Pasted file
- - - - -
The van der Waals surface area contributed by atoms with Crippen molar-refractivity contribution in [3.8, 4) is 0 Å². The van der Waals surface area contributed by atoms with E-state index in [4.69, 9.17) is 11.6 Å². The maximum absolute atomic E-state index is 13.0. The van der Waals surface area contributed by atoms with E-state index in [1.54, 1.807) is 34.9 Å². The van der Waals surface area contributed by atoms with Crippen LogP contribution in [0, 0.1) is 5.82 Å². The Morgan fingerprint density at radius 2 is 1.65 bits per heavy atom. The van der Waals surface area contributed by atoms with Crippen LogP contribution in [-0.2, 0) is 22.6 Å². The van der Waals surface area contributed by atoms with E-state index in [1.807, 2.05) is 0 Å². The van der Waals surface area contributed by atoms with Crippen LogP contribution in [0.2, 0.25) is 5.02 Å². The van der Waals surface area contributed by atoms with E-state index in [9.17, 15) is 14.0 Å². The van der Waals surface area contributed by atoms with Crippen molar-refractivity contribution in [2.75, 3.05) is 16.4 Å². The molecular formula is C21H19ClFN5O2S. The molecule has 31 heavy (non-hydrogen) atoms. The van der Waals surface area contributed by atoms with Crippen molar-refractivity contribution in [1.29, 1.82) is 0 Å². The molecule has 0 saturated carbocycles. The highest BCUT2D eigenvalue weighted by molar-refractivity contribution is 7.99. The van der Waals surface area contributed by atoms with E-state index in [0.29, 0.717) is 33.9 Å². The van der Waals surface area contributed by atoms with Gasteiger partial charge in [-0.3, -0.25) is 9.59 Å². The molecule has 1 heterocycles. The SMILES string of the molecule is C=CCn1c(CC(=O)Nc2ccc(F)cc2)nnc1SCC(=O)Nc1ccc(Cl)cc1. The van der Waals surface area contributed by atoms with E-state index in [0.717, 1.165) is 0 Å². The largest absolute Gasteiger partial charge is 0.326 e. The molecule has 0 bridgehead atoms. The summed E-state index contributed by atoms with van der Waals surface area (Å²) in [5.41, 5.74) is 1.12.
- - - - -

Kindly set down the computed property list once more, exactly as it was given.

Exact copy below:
The van der Waals surface area contributed by atoms with Crippen molar-refractivity contribution in [3.8, 4) is 0 Å². The van der Waals surface area contributed by atoms with E-state index in [4.69, 9.17) is 11.6 Å². The maximum absolute atomic E-state index is 13.0. The van der Waals surface area contributed by atoms with E-state index in [1.54, 1.807) is 34.9 Å². The van der Waals surface area contributed by atoms with Crippen LogP contribution in [0, 0.1) is 5.82 Å². The Morgan fingerprint density at radius 2 is 1.65 bits per heavy atom. The van der Waals surface area contributed by atoms with Crippen LogP contribution in [-0.2, 0) is 22.6 Å². The van der Waals surface area contributed by atoms with E-state index in [1.807, 2.05) is 0 Å². The van der Waals surface area contributed by atoms with Crippen LogP contribution in [0.2, 0.25) is 5.02 Å². The van der Waals surface area contributed by atoms with E-state index in [9.17, 15) is 14.0 Å². The van der Waals surface area contributed by atoms with Crippen molar-refractivity contribution in [2.75, 3.05) is 16.4 Å². The molecular formula is C21H19ClFN5O2S. The molecule has 31 heavy (non-hydrogen) atoms. The van der Waals surface area contributed by atoms with Crippen molar-refractivity contribution in [1.29, 1.82) is 0 Å². The molecule has 0 saturated carbocycles. The highest BCUT2D eigenvalue weighted by molar-refractivity contribution is 7.99. The van der Waals surface area contributed by atoms with E-state index in [0.29, 0.717) is 33.9 Å². The van der Waals surface area contributed by atoms with Gasteiger partial charge in [-0.3, -0.25) is 9.59 Å². The molecule has 1 heterocycles. The SMILES string of the molecule is C=CCn1c(CC(=O)Nc2ccc(F)cc2)nnc1SCC(=O)Nc1ccc(Cl)cc1. The van der Waals surface area contributed by atoms with E-state index in [0.717, 1.165) is 0 Å². The largest absolute Gasteiger partial charge is 0.326 e. The molecule has 0 bridgehead atoms. The summed E-state index contributed by atoms with van der Waals surface area (Å²) in [5.41, 5.74) is 1.12.